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Author:Bartolini, Leonardo 

Journal Article
Foreign exchange swaps

Foreign exchange swaps have appeared for some time in the intervention toolkit of many central banks around the world, although their popularity seems to be on the wane. In a Bank for International Settlements survey taken in 1997 (BIS 1997, p. 332), seven of fourteen industrial-country central banks surveyed listed foreign exchange swaps against either the U.S. dollar or the deutsche mark (or both) among the tools used to conduct open market intervention. Of those seven, five-Austria, Belgium, Germany, Italy, and the Netherlands-discontinued foreign exchange operations when they became part ...
New England Economic Review , Issue Q 2 , Pages 11-12

Journal Article
Monetary policy in pre-ECB Italy

In 1979, Italy entered into the Exchange Rate Mechanism (ERM) as a founding member of the European Monetary System. After that date, the country's monetary policy was geared toward the maintenance of exchange rate stability against its ERM partners, despite a number of exchange parity realignments and with the exception of the period from September 1992 to November 1996. The strength of the ERM commitment was not uniform over time, either in terms of amplitude of the fluctuation band or in terms of frequency of realignment of bilateral parities. Despite this variability, however, changes in ...
New England Economic Review , Issue Q 2 , Pages 35-38

Money market integration

We use transaction-level data and detailed modeling of the high-frequency behavior of federal funds-Eurodollar yield spreads to provide evidence of strong integration between the federal funds and Eurodollar markets, the two core components of the dollar money market. Our results contrast with previous research indicating that these two markets are segmented, showing them to be well integrated even at high (intraday) frequency. We document several patterns in the behavior of federal funds-Eurodollar spreads, including liquidity effects from trading volume on yield spreads' volatility. Our ...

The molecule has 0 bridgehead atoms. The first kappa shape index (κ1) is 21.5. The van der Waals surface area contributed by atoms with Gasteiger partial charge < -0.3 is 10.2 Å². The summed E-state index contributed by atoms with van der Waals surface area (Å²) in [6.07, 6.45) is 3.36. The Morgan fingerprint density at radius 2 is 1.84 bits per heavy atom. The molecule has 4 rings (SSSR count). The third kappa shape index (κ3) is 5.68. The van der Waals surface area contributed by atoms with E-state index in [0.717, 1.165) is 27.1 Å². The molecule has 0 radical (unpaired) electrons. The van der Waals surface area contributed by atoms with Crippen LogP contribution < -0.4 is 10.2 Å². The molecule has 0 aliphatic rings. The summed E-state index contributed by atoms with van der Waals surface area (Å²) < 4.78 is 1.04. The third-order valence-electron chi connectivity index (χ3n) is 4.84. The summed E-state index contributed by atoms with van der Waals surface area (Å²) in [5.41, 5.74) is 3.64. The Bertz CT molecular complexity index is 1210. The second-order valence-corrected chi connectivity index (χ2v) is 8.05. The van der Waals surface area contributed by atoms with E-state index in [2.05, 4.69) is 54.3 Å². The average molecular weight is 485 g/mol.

Staff Reports , Paper 227

Capital account liberalization as a signal

This paper presents a model in which a government's current capital controls policy signals future policies. Controls on capital outflows evolve in response to news on technology, contingent on government attitudes toward taxation of capital. When there is uncertainty over government types, a policy of liberal capital outflows sends a positive signal that may trigger a capital inflow. This prediction is consistent with the experience of several countries that have recently liberalized their capital accounts.
Staff Reports , Paper 11

Settlement delays in the money market

We track 38,000 money market trades from execution to delivery and return to provide a first empirical analysis of settlement delays in financial markets. In line with predictions from recent models showing that financial claims are settled strategically, we document a tendency by lenders to delay delivery of loaned funds until the afternoon hours. We find that banks follow a simple strategy to manage the risk of account overdrafts - delaying the settlement of large payments relative to that of small payments. More sophisticated strategies, such as increasing settlement delays when own liquid ...
Staff Reports , Paper 319

The overnight interbank market: evidence from the G-7 and the Euro zone